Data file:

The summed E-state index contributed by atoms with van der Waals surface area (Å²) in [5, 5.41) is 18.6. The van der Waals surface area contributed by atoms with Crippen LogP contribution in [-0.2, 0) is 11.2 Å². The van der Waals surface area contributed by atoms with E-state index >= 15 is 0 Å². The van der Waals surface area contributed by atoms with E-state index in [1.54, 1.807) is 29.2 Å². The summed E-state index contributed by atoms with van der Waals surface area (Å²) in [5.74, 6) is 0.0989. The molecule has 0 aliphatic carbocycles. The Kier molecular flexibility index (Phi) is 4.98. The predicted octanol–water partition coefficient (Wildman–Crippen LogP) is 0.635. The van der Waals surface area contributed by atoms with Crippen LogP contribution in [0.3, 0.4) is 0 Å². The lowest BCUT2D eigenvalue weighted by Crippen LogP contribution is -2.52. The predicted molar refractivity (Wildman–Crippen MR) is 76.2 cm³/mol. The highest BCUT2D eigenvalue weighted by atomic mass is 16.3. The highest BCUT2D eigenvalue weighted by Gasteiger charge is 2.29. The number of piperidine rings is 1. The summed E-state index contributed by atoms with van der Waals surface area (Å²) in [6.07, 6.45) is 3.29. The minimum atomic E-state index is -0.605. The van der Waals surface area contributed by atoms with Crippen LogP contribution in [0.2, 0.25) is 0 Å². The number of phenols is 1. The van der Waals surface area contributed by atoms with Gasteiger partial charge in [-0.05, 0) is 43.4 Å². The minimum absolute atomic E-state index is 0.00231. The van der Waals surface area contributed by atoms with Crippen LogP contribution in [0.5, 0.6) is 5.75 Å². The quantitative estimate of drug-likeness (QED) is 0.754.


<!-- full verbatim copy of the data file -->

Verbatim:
The summed E-state index contributed by atoms with van der Waals surface area (Å²) in [5, 5.41) is 18.6. The van der Waals surface area contributed by atoms with Crippen LogP contribution in [-0.2, 0) is 11.2 Å². The van der Waals surface area contributed by atoms with E-state index >= 15 is 0 Å². The van der Waals surface area contributed by atoms with E-state index in [1.54, 1.807) is 29.2 Å². The summed E-state index contributed by atoms with van der Waals surface area (Å²) in [5.74, 6) is 0.0989. The molecule has 0 aliphatic carbocycles. The Kier molecular flexibility index (Phi) is 4.98. The predicted octanol–water partition coefficient (Wildman–Crippen LogP) is 0.635. The van der Waals surface area contributed by atoms with Crippen LogP contribution in [0.3, 0.4) is 0 Å². The lowest BCUT2D eigenvalue weighted by Crippen LogP contribution is -2.52. The predicted molar refractivity (Wildman–Crippen MR) is 76.2 cm³/mol. The highest BCUT2D eigenvalue weighted by atomic mass is 16.3. The highest BCUT2D eigenvalue weighted by Gasteiger charge is 2.29. The number of piperidine rings is 1. The summed E-state index contributed by atoms with van der Waals surface area (Å²) in [6.07, 6.45) is 3.29. The minimum atomic E-state index is -0.605. The van der Waals surface area contributed by atoms with Crippen LogP contribution in [0.2, 0.25) is 0 Å². The number of phenols is 1. The van der Waals surface area contributed by atoms with Gasteiger partial charge in [-0.05, 0) is 43.4 Å². The minimum absolute atomic E-state index is 0.00231. The van der Waals surface area contributed by atoms with Crippen LogP contribution in [0.5, 0.6) is 5.75 Å². The quantitative estimate of drug-likeness (QED) is 0.754.